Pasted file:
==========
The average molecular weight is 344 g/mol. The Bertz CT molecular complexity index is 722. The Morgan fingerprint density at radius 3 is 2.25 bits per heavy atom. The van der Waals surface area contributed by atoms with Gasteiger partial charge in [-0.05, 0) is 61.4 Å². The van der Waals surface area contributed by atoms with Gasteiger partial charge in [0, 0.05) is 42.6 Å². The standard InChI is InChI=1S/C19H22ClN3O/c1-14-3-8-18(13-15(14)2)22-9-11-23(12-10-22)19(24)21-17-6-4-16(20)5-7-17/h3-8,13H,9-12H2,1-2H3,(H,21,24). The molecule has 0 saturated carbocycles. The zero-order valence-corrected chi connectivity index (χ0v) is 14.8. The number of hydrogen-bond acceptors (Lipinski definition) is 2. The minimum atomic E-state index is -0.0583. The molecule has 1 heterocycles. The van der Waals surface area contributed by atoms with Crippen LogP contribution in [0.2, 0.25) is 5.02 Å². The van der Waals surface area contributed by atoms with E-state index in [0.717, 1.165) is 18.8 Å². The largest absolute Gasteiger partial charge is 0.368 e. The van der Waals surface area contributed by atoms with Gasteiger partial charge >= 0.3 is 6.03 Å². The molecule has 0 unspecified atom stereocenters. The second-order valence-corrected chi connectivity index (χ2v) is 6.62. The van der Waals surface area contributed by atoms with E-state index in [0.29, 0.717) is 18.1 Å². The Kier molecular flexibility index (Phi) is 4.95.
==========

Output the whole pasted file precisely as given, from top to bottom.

The average molecular weight is 344 g/mol. The Bertz CT molecular complexity index is 722. The Morgan fingerprint density at radius 3 is 2.25 bits per heavy atom. The van der Waals surface area contributed by atoms with Gasteiger partial charge in [-0.05, 0) is 61.4 Å². The van der Waals surface area contributed by atoms with Gasteiger partial charge in [0, 0.05) is 42.6 Å². The standard InChI is InChI=1S/C19H22ClN3O/c1-14-3-8-18(13-15(14)2)22-9-11-23(12-10-22)19(24)21-17-6-4-16(20)5-7-17/h3-8,13H,9-12H2,1-2H3,(H,21,24). The molecule has 0 saturated carbocycles. The zero-order valence-corrected chi connectivity index (χ0v) is 14.8. The number of hydrogen-bond acceptors (Lipinski definition) is 2. The minimum atomic E-state index is -0.0583. The molecule has 1 heterocycles. The van der Waals surface area contributed by atoms with Crippen LogP contribution in [0.2, 0.25) is 5.02 Å². The van der Waals surface area contributed by atoms with E-state index in [0.717, 1.165) is 18.8 Å². The largest absolute Gasteiger partial charge is 0.368 e. The van der Waals surface area contributed by atoms with Gasteiger partial charge >= 0.3 is 6.03 Å². The molecule has 0 unspecified atom stereocenters. The second-order valence-corrected chi connectivity index (χ2v) is 6.62. The van der Waals surface area contributed by atoms with E-state index in [0.29, 0.717) is 18.1 Å². The Kier molecular flexibility index (Phi) is 4.95.